‘We try to make Christmas special for the women and children we help’
Sandra Horley CBE is the chief executive of domestic violence charity Refuge. She lives in London with her husband and has one daughter.
One in four women in the UK will experience domestic abuse at some point in their lifetime. As head of Refuge, which provides emergency services to 6,500 women and children every day, my primary focus is keeping them safe and helping them regain control of their lives – on Christmas Day and every day.
I work in a highly pressurised, everchanging environment, juggling the needs of my team and the women and children we support raising funds and awareness, and persuading politicians to introduce sensible policies. It’s a 24/7 operation. Providing services is expensive and I think about how to keep Refuge afloat every waking moment.
While studying in Birmingham, I got a job directing a project for homeless and abused women. One of my first cases was a woman whose husband had taken a hammer and chisel to her face. She had 250 stitches, was a mass of purple bruising and had to be fed through a straw. I’d never allow this now, but a priest came and persuaded her to go home. Of course, her husband did it again and she was soon back.
Refuge opened the world’s first refuge in Chiswick in 1971, with women and children flocking to it in their hundreds. I started working for them in 1983. Women and children were squeezed like sardines into our dilapidated, rat-infested Victorian house; they slept on mattresses in the hall. The 24-hour crisis line could only answer a fraction of the calls that came in.
I worked in our frontline services for 25 years. I still try to visit the refuges and community services and will always feel fond of the original Chiswick refuge. I feel proud to see how Refuge has grown from one house to the largest single provider of domestic and sexual violence services in the country.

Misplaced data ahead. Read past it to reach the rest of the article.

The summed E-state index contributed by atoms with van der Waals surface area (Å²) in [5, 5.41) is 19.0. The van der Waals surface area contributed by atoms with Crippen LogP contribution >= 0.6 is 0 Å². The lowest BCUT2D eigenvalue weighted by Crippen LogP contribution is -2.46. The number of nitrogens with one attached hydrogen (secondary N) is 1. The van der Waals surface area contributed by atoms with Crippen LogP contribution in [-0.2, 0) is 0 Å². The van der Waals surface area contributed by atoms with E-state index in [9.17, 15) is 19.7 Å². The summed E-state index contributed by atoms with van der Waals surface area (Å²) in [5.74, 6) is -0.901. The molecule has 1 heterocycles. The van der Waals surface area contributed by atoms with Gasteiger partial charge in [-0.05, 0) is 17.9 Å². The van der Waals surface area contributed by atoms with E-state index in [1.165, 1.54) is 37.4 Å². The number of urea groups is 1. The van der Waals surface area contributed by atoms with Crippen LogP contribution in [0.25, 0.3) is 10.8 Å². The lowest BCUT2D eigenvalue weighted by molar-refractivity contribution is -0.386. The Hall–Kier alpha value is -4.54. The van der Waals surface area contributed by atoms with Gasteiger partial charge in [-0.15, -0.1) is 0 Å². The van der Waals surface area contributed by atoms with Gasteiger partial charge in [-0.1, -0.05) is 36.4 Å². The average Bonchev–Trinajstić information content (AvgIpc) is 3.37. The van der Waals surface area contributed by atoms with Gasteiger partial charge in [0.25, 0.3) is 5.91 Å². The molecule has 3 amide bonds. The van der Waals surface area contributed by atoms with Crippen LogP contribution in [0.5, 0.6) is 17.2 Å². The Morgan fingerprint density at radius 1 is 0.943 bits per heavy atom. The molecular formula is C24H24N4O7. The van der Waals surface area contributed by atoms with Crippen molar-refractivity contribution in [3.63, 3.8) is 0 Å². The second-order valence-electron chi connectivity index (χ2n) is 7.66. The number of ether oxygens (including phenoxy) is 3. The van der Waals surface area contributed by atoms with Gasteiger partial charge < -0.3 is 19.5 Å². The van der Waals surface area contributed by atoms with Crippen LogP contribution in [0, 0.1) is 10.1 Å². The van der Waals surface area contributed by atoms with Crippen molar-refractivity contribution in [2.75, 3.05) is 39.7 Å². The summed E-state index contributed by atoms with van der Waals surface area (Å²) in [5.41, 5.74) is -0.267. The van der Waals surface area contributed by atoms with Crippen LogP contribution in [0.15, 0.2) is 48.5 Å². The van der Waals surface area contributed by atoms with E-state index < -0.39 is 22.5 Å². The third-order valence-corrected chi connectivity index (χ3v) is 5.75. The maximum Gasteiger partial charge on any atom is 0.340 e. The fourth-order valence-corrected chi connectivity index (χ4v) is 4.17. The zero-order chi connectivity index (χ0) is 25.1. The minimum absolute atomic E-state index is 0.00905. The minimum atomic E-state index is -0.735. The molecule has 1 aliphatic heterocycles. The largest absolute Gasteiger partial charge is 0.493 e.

This year marks my 35th year at the charity. I’ve stayed because I believe everyone has a right to live in safety. Knowing that what we
do makes a difference to the lives of women and children keeps me going. The world has changed since I started – women today are experiencing other forms of violence and abuse, including FGM, modern slavery and human trafficking. I’ve overseen huge growth at Refuge – through helplines, campaigns, advocacy, outreach and the refuges themselves. But there are still not enough services to support all those who need help.
One of the most challenging parts of the job is the cuts. I’ve led Refuge through cut cycles too many times. Some areas of the country now have no refuge provision at all. These safe houses provide a lifeline to thousands of women and children. I’ve learnt to keep knocking on doors and campaigning, no matter how dispiriting it gets. To lead a charity, you need energy, passion, belief and be able to keep giving it 100% even when it gets tough.
Running Refuge can be allconsuming, but I have a supportive husband and tune out by walking in the countryside with my family, spending quality time with my daughter and travelling.
For many of us, Christmas is spent with loved ones but, for thousands of women, the festive season offers only intimidation,
Everyone has a right to live in safety
violence and isolation. Christmas is a busy time at Refuge, as we strive to make it as special as possible for the women and children we support. This year, donors can ensure all the women and children we are supporting over the festive period receive a present by purchasing an item from our Christmas Gift List. It is really important for them to know people care.
If I could be granted one wish, it would be for a world where women live free from discrimination and violence. No one should ever live in fear of abuse.
For more information, visit www.refuge.org.uk/christmas-gift-list
Sandra: ‘I feel proud to see how Refuge has grown’